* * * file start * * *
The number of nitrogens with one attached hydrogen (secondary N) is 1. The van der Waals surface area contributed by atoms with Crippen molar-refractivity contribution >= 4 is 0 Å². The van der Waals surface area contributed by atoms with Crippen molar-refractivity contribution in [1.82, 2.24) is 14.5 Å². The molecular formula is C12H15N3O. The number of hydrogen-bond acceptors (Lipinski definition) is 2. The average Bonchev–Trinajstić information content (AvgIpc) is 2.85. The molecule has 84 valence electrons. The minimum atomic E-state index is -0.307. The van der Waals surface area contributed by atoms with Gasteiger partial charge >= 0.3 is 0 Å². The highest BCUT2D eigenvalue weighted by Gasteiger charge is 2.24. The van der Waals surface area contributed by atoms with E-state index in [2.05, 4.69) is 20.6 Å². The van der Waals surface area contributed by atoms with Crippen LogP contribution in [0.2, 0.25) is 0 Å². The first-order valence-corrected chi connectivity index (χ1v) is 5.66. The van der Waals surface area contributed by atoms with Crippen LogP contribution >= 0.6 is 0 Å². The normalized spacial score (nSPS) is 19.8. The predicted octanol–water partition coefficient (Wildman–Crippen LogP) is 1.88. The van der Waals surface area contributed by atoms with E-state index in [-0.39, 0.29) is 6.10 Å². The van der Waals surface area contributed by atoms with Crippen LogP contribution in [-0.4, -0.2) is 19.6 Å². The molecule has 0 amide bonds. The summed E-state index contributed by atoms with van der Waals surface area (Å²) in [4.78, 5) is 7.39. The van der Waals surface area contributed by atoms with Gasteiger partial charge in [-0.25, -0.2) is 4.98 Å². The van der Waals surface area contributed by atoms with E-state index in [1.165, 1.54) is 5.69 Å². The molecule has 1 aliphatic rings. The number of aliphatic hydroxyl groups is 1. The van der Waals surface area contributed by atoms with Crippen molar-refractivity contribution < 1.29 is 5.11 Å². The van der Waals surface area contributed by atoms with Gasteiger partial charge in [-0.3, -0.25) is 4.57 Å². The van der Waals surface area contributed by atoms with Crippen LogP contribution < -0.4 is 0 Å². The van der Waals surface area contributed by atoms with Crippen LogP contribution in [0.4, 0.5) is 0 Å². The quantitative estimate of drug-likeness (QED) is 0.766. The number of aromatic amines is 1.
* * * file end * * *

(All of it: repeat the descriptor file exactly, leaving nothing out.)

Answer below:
The number of nitrogens with one attached hydrogen (secondary N) is 1. The van der Waals surface area contributed by atoms with Crippen molar-refractivity contribution >= 4 is 0 Å². The van der Waals surface area contributed by atoms with Crippen molar-refractivity contribution in [1.82, 2.24) is 14.5 Å². The molecular formula is C12H15N3O. The number of hydrogen-bond acceptors (Lipinski definition) is 2. The average Bonchev–Trinajstić information content (AvgIpc) is 2.85. The molecule has 84 valence electrons. The minimum atomic E-state index is -0.307. The van der Waals surface area contributed by atoms with Gasteiger partial charge >= 0.3 is 0 Å². The highest BCUT2D eigenvalue weighted by Gasteiger charge is 2.24. The van der Waals surface area contributed by atoms with E-state index in [2.05, 4.69) is 20.6 Å². The van der Waals surface area contributed by atoms with Crippen LogP contribution in [0.2, 0.25) is 0 Å². The first-order valence-corrected chi connectivity index (χ1v) is 5.66. The van der Waals surface area contributed by atoms with Crippen LogP contribution >= 0.6 is 0 Å². The normalized spacial score (nSPS) is 19.8. The predicted octanol–water partition coefficient (Wildman–Crippen LogP) is 1.88. The van der Waals surface area contributed by atoms with E-state index in [-0.39, 0.29) is 6.10 Å². The van der Waals surface area contributed by atoms with Crippen LogP contribution in [-0.4, -0.2) is 19.6 Å². The molecule has 0 amide bonds. The summed E-state index contributed by atoms with van der Waals surface area (Å²) in [4.78, 5) is 7.39. The van der Waals surface area contributed by atoms with Gasteiger partial charge in [-0.25, -0.2) is 4.98 Å². The van der Waals surface area contributed by atoms with E-state index in [1.165, 1.54) is 5.69 Å². The molecule has 1 aliphatic rings. The number of aliphatic hydroxyl groups is 1. The van der Waals surface area contributed by atoms with Crippen molar-refractivity contribution < 1.29 is 5.11 Å². The van der Waals surface area contributed by atoms with Gasteiger partial charge in [-0.3, -0.25) is 4.57 Å². The van der Waals surface area contributed by atoms with Crippen LogP contribution < -0.4 is 0 Å². The van der Waals surface area contributed by atoms with Crippen LogP contribution in [0.4, 0.5) is 0 Å². The quantitative estimate of drug-likeness (QED) is 0.766. The number of aromatic amines is 1.